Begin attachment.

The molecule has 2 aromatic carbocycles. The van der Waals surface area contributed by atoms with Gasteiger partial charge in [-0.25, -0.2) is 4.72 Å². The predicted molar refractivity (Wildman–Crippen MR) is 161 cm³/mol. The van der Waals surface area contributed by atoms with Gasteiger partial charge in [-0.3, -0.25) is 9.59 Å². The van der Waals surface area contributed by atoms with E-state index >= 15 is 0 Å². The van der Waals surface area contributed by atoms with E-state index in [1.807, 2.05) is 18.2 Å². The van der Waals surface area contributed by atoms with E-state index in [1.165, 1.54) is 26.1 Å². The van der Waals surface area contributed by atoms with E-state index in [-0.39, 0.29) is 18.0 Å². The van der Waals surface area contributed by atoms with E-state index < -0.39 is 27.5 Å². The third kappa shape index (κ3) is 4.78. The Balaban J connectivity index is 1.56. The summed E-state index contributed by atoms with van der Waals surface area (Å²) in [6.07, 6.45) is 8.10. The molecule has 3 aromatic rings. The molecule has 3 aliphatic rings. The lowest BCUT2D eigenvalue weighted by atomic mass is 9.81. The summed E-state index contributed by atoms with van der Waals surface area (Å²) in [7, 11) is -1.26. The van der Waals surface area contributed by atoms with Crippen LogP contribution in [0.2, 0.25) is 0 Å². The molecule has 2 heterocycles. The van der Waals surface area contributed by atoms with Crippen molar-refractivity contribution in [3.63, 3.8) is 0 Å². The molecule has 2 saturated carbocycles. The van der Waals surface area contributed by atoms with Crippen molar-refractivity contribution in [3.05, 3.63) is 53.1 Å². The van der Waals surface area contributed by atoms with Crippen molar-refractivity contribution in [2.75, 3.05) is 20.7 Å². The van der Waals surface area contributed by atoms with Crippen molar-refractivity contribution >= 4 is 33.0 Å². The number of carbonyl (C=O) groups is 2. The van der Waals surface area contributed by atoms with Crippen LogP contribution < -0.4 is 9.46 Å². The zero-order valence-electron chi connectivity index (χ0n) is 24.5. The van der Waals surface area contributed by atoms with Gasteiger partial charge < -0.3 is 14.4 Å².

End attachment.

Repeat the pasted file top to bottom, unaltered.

The molecule has 2 aromatic carbocycles. The van der Waals surface area contributed by atoms with Gasteiger partial charge in [-0.25, -0.2) is 4.72 Å². The predicted molar refractivity (Wildman–Crippen MR) is 161 cm³/mol. The van der Waals surface area contributed by atoms with Gasteiger partial charge in [-0.3, -0.25) is 9.59 Å². The van der Waals surface area contributed by atoms with E-state index >= 15 is 0 Å². The van der Waals surface area contributed by atoms with E-state index in [1.807, 2.05) is 18.2 Å². The van der Waals surface area contributed by atoms with E-state index in [1.165, 1.54) is 26.1 Å². The van der Waals surface area contributed by atoms with E-state index in [-0.39, 0.29) is 18.0 Å². The van der Waals surface area contributed by atoms with E-state index < -0.39 is 27.5 Å². The third kappa shape index (κ3) is 4.78. The Balaban J connectivity index is 1.56. The summed E-state index contributed by atoms with van der Waals surface area (Å²) in [6.07, 6.45) is 8.10. The molecule has 3 aromatic rings. The molecule has 3 aliphatic rings. The lowest BCUT2D eigenvalue weighted by atomic mass is 9.81. The summed E-state index contributed by atoms with van der Waals surface area (Å²) in [7, 11) is -1.26. The van der Waals surface area contributed by atoms with Crippen LogP contribution in [0.2, 0.25) is 0 Å². The molecule has 2 heterocycles. The van der Waals surface area contributed by atoms with Crippen molar-refractivity contribution in [3.63, 3.8) is 0 Å². The molecule has 2 saturated carbocycles. The van der Waals surface area contributed by atoms with Crippen molar-refractivity contribution in [3.05, 3.63) is 53.1 Å². The van der Waals surface area contributed by atoms with Crippen molar-refractivity contribution in [2.75, 3.05) is 20.7 Å². The van der Waals surface area contributed by atoms with Crippen molar-refractivity contribution >= 4 is 33.0 Å². The number of carbonyl (C=O) groups is 2. The van der Waals surface area contributed by atoms with Crippen LogP contribution < -0.4 is 9.46 Å². The zero-order valence-electron chi connectivity index (χ0n) is 24.5. The van der Waals surface area contributed by atoms with Gasteiger partial charge < -0.3 is 14.4 Å².